Photo/Illutration This 20-year-old woman commutes to a university while living in a self-reliance assistance facility in the Kanto region. (Ryuichi Hisanaga)

The Diet on June 8 passed legislation to amend the Child Welfare Law and help those in the foster care system remain in it after turning 22 if they desire, rather than being forced out. 

However, others who have gone through the system called for leveling the playing field among the various facilities so everyone has an equal educational and future prospects.

Under the current law, all individuals must leave their foster home or other facilities when they turn 22. The amended law now calls on prefectural governments to consult with the individual and decide whether he or she should continue living under the same foster arrangement.

But a 22-year-old woman who once lived in a self-reliance assistance home took issue with the varying quality of foster care facilities.

“Children have no say in deciding where they will be placed," she said. "It is like a game of roulette and everything depends on luck.”

The facility where the woman once lived never had anyone go on to attend a university, so she said that was never an option for her. Staff also did not provide much in the way of support.

But a 20-year-old woman who lives in another foster facility in the Kanto region entered a university this spring.

And even though she has had a rough life, she was also fortunate to receive support from staff at various facilities where she resided.

The facility where she now lives is for those between 15 and 22 who cannot for whatever reason live with their families or in a foster home. Some residents commute from the facility to work to prepare for the day they can live on their own.

The woman grew up in a family where her father was physically abusive to her mother and later to herself. The mother also psychologically abused the woman by rejecting her very existence as a human.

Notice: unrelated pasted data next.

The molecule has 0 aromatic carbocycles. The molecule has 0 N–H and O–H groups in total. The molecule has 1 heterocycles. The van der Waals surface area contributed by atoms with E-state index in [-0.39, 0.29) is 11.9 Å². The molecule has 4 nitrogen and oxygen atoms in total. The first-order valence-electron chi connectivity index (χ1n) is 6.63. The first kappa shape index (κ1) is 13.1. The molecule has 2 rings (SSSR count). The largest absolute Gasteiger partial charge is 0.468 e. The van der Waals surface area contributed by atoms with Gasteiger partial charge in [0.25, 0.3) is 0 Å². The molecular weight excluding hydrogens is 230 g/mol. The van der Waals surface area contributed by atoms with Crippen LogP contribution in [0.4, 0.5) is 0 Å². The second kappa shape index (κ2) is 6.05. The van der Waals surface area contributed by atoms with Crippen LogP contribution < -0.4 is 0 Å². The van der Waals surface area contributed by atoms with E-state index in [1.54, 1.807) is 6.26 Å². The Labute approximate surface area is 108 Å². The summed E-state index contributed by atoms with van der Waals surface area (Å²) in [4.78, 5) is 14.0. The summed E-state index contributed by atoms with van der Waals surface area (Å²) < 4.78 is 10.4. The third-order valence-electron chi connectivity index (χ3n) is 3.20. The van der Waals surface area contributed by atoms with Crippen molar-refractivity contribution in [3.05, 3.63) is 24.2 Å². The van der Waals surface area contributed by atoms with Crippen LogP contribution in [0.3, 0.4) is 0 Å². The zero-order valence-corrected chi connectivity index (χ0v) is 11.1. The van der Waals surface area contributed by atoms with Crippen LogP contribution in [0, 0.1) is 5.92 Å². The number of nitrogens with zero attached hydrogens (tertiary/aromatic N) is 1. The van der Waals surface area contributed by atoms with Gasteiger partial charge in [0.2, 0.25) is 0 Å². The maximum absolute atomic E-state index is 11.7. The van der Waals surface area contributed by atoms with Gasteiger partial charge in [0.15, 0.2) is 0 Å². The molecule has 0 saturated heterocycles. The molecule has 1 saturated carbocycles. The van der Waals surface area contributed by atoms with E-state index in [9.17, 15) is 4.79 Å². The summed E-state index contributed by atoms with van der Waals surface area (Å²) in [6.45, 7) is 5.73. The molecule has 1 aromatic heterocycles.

She moved to a facility in September of her second year in junior high school. She came to her current residence after living with foster parents.

According to the health ministry, about 42,000 children are in foster care because they have been abused or were orphaned or their families were too poor to raise them.

According to data as of May 2020, the ratio of children in foster care who go on to a university or a junior college is 17.8 percent. Among all high school graduates, 52.7 percent enter higher education.

The woman received support from the head of the facility where she now lives, including helping her research the cost of attending a university, what scholarship programs were available and how much part-time work she would need to do to put herself through school.

Staff at the facility she entered when in junior high school also were helpful and provided encouragement when she was taking entrance exams.

The woman completed a senior high school correspondence course and worked part time to save up to attend a university.

The amended Child Welfare Law will allow her to continue living at the facility until she graduates from a university when she will be 23. That would make a huge difference because the cost of living at the facility is much less than if she got her own apartment.

Others who work in foster facilities said the government should provide more financial support so all those living in such arrangements would have the same opportunities to make choices about higher education or find employment.